5 Lowndes schools meet AYP
Published 12:00 am Sunday, August 20, 2006
Dr. Daniel Boyd, Lowndes County Schools’ new superintendent, reported that not only had the 2006- 2007 school year begun smoothly on Aug. 10, but that five out of seven of Lowndes County’s schools have met AYP, or Adequate Yearly Progress, as required by the No Child Left Behind Act.
“Right now, Calhoun High School is in year two of School Improvement,” Boyd said. “And, Hayneville Middle School is in School Improvement, Year One Delay.”
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Boyd explained that HMS had met all 13 out of 13 of their goals for meeting AYP standards according to the 2005-2006 data, but that it took two years to be removed from the “School Improvement” status. That is why they are now in “Year One Delay” status.
Calhoun High School met 12 out of its 13 goals.
“I’ve already met with special education teachers and the Title One coordinator to work on the improvements needed for all of our schools,” Boyd said.
“We’re very proud of having the majority of our schools to meet the AYP standards as set by the federal government,” he added. “It shows the hard work and dedication of our faculty and staff members as well as our students.”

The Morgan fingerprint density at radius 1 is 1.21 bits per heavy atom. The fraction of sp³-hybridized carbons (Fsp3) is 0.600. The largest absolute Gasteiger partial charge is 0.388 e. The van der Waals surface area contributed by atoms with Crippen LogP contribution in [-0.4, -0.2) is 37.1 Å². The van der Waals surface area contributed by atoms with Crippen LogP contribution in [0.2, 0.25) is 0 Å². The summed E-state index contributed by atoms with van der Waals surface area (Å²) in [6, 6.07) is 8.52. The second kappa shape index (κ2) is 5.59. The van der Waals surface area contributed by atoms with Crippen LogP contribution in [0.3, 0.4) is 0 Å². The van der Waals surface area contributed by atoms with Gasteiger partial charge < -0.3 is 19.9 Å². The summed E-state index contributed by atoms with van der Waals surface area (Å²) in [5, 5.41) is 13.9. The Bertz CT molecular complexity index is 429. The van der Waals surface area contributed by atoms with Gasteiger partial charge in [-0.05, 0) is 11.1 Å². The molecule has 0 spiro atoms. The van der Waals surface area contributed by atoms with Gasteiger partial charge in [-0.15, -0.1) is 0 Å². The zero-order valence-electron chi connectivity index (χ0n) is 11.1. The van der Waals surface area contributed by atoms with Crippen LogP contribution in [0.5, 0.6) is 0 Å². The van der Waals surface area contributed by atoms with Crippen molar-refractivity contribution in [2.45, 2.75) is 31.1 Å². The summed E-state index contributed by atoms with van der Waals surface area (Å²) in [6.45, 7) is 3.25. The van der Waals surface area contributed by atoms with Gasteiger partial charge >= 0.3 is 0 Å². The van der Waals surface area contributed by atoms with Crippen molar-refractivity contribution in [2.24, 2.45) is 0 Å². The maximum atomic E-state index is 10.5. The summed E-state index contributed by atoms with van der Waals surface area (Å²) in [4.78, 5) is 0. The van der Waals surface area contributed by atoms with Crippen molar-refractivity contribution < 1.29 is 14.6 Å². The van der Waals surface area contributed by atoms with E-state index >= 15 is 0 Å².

When it comes to the first days of the new school year, Boyd said that there was no overcrowding on the buses, but that a few of the high school classes were large.
“Right now, our largest class in a high school has 31 students,” he said. “We are still trying to get the kinks worked out and get those numbers lowered.”
Boyd said that he has been working to balance the numbers in the classroom, and that he was trying to coordinate the use of the distance learning lab to help lower the bigger class sizes.
Another issue that the school system has been dealing with is the renovation projects at Calhoun High School. Boyd said that a new irrigation system had been installed on the football field, but that the recent drought had really hindered the field’s progress.
“The first few games will possibly be played away,” Boyd said. “Hopefully, we will be able to know more about that within the next two weeks.”
Also, when it comes to the renovation projects at the schools in the system, Boyd stressed the fact that it was important for the students to take pride in their surroundings.
“We’ve spent a considerable amount of time, energy and money in refurbishing our schools,” he said. “We need to keep them well maintained. It’s very disheartening to have students vandalize school property.”
As for beginning his first year as the system’s new superintendent, Boyd said that he was “looking forward to working with everyone to increase student achievement so that we can develop productive members of our society.”
“Our schools are so important,” he added. “Regardless of how tough the job might be, we have to accomplish the tasks set before us.”